Thursday, February 26, 2015
The Consumer Price Index for All Urban Consumers (CPI-U) for Dallas-Fort Worth fell 1.1 percent in December-January, the U.S. Bureau of Labor Statistics reported today. Regional Commissioner Stanley W. Suchman noted that the decline was the result of falling energy prices, particularly a 29.1-percent decrease in gasoline prices. Partially offsetting this decrease, the index for all items less food and energy rose 0.3 percent and food prices edged up 0.2 percent. (Data in this report are not seasonally adjusted. Accordingly, month-to-month changes may reflect the impact of seasonal influences.)
Over the last 12 months, the all items CPI-U declined 0.6 percent. (See chart 1.) This marked the first annual decline registered for the overall index since the year ending in November 2010 when prices decreased 0.4 percent. The index for all items less food and energy rose 1.2 percent over the year. (See table 1.)Food
Food prices edged up 0.2 percent in December and January, after registering little change in October and November. Among the two components of the index, prices for food at home (grocery stores) rose 0.4 percent, while prices for food away from home were little changed, down 0.1 percent.
From January 2014 to January 2015, the food index rose 2.3 percent, reflecting price increases for both food at home (3.0 percent) and food away from home (1.3 percent).Energy
The energy index fell 14.4 percent in December and January following an 11.6-percent decrease in October and November. The current decline was primarily the result of a 29.1-percent decrease in gasoline prices, the largest negative price movement for this index since November and December 2008 (-48.4 percent). Also contributing to the current decrease were lower prices for natural gas, down 2.7 percent. In contrast, a 1.4-percent increase in electricity prices moderated the overall change in the energy index.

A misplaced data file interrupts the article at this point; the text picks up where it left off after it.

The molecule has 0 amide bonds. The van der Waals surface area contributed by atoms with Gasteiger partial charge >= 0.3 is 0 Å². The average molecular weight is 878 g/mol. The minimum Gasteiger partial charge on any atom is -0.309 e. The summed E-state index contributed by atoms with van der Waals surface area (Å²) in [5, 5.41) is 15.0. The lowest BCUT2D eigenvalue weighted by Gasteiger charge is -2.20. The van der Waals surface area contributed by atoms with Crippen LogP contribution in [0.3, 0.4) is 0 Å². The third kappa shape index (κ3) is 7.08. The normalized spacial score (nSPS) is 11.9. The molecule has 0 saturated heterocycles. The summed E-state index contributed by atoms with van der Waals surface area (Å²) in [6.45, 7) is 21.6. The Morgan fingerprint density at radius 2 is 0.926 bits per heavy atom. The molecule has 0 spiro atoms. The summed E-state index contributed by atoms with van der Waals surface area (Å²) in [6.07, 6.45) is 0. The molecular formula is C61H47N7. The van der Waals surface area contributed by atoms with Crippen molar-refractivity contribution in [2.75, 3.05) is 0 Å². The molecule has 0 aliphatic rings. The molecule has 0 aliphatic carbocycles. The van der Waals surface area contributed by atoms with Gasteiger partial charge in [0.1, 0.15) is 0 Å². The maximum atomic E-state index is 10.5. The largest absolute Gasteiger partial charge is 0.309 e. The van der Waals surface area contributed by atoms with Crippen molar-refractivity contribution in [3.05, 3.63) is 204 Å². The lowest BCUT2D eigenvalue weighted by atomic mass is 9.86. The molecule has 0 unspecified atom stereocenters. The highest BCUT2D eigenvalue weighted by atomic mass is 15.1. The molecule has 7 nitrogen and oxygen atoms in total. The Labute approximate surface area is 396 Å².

Over the year, the energy index decreased 19.3 percent. As with the bimonthly decline, the leading factor in the annual decrease was lower motor fuel costs, as gasoline prices fell 40.1-percent from January 2014. Partially offsetting the gasoline decline, natural gas costs rose 11.9 percent and electricity prices increased 7.1 percent during the period.All items less food and energy
The index for all items less food and energy advanced 0.3 percent in December and January. Among the leading factors in the advance were higher prices for shelter (0.9 percent), medical care (2.6 percent), and recreation (1.0 percent). Slowing these gains, apparel prices declined 4.2 percent during the period.
From January 2014 to January 2015, the index for all items less food and energy advanced 1.2 percent. The biggest factor was a 3.3-percent advance in shelter costs, though higher prices for medical care (up 4.2 percent) also contributed. Countering a portion of these annual increases, the cost of apparel fell 5.8 percent and education and communication prices declined 2.4 percent from January 2014.
The March 2015 Consumer Price Index for All Items for Dallas-Fort Worth will be released Friday, April 17, 2015.